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FMA 'leaning heavily' on KiwiSaver providers as confidence in NZ's financial markets is lowest among KiwiSaver investors and highest among property investors

FMA 'leaning heavily' on KiwiSaver providers as confidence in NZ's financial markets is lowest among KiwiSaver investors and highest among property investors

The Financial Markets Authority (FMA) says it’s “leaning heavily” on KiwiSaver providers to ensure they’re upfront with their members.

“My experience is that we can’t just leave it to them,” FMA CEO Rob Everett told

“Yes we need to encourage providers and work with providers on ways of triggering engagement, interest and informed decision-making, but some of that involves us actually poking pretty hard.”

The FMA’s 2017 Investor Confidence Survey shows people invested in KiwiSaver are the least confident in New Zealand’s financial markets of all investor types.  

Only 67% of KiwiSaver investors included in the 1000-person March/April survey were either ‘very confident’ or ‘confident’.

While this is an increase from last year, when this portion sat at 57%, a whopping 81% of residential property investors and people in other superannuation schemes were confident.

What’s more, despite the FMA releasing data and guidance on KiwiSaver providers’ conduct, and the Government ruling that from 2018 providers will have to disclose fees in dollar terms in annual statements, 14% of KiwiSaver investors said their confidence in New Zealand’s financial markets had decreased over the year. Sixty-six percent said it stayed the same and 13% said it had increased.

While the portion of KiwiSaver investors whose confidence had increased was up from 11% last year, it was yet again not comparable to residential property investors. The portion whose confidence had risen over the year was up from 16% to 26%.

Five percent more KiwiSaver investors were confident effective regulation had increased over the year in 2017. However at 68%, this was once again less than other types of investors.  

Finally, KiwiSaver investors were also least impressed by the prospectuses, investment and product disclosure statements, etc that they received, with only half saying these were helpful.

'Ahead of the pack'

Everett acknowledges KiwiSaver is an entry level product. But with more than 2.7 million New Zealanders having invested $40 billion in the scheme, he says KiwiSaver is becoming “more and more important” to the FMA.

“These are significant sums of money [for many people], who have no real experience or confidence in dealing with the materials or making decisions.”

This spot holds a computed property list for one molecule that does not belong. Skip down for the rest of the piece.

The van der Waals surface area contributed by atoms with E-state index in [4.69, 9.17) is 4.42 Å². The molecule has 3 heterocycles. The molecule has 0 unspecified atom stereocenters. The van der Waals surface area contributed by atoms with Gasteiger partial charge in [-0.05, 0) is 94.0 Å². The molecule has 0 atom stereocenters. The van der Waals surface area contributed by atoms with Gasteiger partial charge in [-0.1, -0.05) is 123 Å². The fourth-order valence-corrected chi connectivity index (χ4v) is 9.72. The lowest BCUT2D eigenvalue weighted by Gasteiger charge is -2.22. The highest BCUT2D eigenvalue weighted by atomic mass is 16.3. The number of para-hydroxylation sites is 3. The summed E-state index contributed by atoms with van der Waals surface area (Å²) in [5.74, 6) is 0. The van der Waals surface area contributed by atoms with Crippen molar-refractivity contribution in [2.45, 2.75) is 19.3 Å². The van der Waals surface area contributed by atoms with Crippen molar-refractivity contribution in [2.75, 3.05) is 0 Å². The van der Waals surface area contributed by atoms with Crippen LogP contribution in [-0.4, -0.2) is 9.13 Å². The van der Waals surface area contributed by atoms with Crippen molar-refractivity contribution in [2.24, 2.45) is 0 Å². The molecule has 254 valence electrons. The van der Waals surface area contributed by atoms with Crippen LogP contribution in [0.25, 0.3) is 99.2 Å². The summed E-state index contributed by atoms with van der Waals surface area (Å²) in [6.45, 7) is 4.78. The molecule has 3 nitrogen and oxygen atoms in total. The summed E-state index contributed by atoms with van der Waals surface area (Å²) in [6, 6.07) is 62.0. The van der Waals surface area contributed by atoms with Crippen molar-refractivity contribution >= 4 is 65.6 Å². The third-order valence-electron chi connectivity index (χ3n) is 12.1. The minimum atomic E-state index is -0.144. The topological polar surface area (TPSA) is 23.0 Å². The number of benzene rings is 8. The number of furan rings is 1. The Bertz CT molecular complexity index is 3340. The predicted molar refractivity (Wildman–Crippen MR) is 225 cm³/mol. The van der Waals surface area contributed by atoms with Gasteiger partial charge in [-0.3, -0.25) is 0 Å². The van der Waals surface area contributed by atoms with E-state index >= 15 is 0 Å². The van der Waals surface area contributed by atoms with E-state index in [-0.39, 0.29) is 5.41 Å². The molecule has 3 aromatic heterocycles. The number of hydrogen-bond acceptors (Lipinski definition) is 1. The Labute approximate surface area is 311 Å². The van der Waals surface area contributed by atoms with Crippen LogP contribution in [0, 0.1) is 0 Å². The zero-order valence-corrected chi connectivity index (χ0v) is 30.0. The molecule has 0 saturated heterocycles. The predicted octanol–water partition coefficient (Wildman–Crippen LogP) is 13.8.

The FMA is working on publishing more data around the scheme, such as that it released last year, which showed the extent to which default providers were engaging with their members.

He says this can be useful in giving providers a benchmark against which they could be trying to perform.  

Challenged on just how hard authorities are really cracking down on KiwiSaver providers, by in December saying they have until 2018 to start disclosing fees in dollar terms on their member statements, Everett says: “If you look at retail managed funds in other parts of the world, the push here for dollar fees in statements is right ahead of the pack.

“I am impatient too because we only have that much time to wait to get people engaged. Where we’re pushing here on KiwiSaver is an example both to managed funds as a whole and also other jurisdictions that are facing the same issues.”

Everett says he understands some of the pushback from providers who have said it would take time to update their computer systems so they could disclose fees in dollar terms.

“The quicker [they do this], the better as far as we’re concerned.”

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The FMA may not have to wait too much longer for the red residential investor confidence line to assume a slightly different trajectory !


I suspect that a big part of it is that a good majority of Kiwisaver members fall into the 'investors by accident' class, the same who have never bothered to change their investment profile from the default conservative setting. They may also be too busy to take time out to learn about investing.


I've talked to a few people like that and they aren't interested in changing from the default fund. They see the quantity increasing and they are happy. They don't realise the potential gains they are missing out on.


Same here. Most people I know who are my age (20 to 30) and are in KiwiSaver have no idea where their money is invested, the differences between funds, how fund providers vary, how to minimise provider tax etc. They just see a portion of their wages disappear each week and get a number to look at in their online banking. It's kinda sad considering you should be in an aggressive/growth fund when you're young and getting started in investing.

I'm not in KiwiSaver though so I don't need to worry about it.


You can lead a horse to water but you can't make it drink. Mostly.
One small thing that could happen though is that all members, of every provider, gets a one page position summary each year on the same day, with the same format.
I could then see the young guys sharing a flat comparing those, and just occasionally, a light bulb will go on in one or two of them.


The FMA may not have to wait too much longer for the Brown Kiwisaver investor confidence line to assume a slightly different trajectory ! Bonds/Equities at all time highs, only one direction from here. Also the FMA is forcing bad behaviour by insisting that each Kiwisaver provider use a risk rating based on the last 5 years of performance. That has meant that most Growth Funds have a rating of 4 out of 7, very dangerous! Deceptive and misleading in my opinion. Some Kiwisaver providers I have spoken to are really concerned that in the medium term this will negatively affect the perception of Kiwisaver as a savings vehicle.